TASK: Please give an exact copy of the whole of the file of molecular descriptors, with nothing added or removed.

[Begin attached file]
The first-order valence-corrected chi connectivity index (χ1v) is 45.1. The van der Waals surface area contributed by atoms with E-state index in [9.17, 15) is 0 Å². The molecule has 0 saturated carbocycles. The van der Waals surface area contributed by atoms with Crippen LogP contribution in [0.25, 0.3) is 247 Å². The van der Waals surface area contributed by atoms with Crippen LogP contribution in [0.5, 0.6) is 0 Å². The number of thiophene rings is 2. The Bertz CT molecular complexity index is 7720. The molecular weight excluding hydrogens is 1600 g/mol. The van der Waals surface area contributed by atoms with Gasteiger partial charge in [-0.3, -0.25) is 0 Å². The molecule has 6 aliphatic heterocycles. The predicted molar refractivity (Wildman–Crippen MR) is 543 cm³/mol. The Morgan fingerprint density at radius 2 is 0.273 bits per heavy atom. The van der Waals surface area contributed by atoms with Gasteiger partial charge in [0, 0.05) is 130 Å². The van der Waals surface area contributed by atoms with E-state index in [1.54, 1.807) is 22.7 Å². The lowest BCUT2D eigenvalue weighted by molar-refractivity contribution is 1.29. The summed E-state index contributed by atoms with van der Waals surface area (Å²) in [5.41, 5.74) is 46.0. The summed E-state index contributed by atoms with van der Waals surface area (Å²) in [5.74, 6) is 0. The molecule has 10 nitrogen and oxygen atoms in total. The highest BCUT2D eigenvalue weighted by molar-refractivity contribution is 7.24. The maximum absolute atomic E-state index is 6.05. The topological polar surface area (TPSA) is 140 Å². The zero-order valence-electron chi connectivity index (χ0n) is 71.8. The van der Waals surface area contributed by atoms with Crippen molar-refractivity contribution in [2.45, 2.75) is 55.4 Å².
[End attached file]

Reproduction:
The first-order valence-corrected chi connectivity index (χ1v) is 45.1. The van der Waals surface area contributed by atoms with E-state index in [9.17, 15) is 0 Å². The molecule has 0 saturated carbocycles. The van der Waals surface area contributed by atoms with Crippen LogP contribution in [0.25, 0.3) is 247 Å². The van der Waals surface area contributed by atoms with Crippen LogP contribution in [0.5, 0.6) is 0 Å². The number of thiophene rings is 2. The Bertz CT molecular complexity index is 7720. The molecular weight excluding hydrogens is 1600 g/mol. The van der Waals surface area contributed by atoms with Gasteiger partial charge in [-0.3, -0.25) is 0 Å². The molecule has 6 aliphatic heterocycles. The predicted molar refractivity (Wildman–Crippen MR) is 543 cm³/mol. The Morgan fingerprint density at radius 2 is 0.273 bits per heavy atom. The van der Waals surface area contributed by atoms with Gasteiger partial charge in [0, 0.05) is 130 Å². The van der Waals surface area contributed by atoms with E-state index in [1.54, 1.807) is 22.7 Å². The lowest BCUT2D eigenvalue weighted by molar-refractivity contribution is 1.29. The summed E-state index contributed by atoms with van der Waals surface area (Å²) in [5.41, 5.74) is 46.0. The summed E-state index contributed by atoms with van der Waals surface area (Å²) in [5.74, 6) is 0. The molecule has 10 nitrogen and oxygen atoms in total. The highest BCUT2D eigenvalue weighted by molar-refractivity contribution is 7.24. The maximum absolute atomic E-state index is 6.05. The topological polar surface area (TPSA) is 140 Å². The zero-order valence-electron chi connectivity index (χ0n) is 71.8. The van der Waals surface area contributed by atoms with Crippen molar-refractivity contribution in [2.45, 2.75) is 55.4 Å².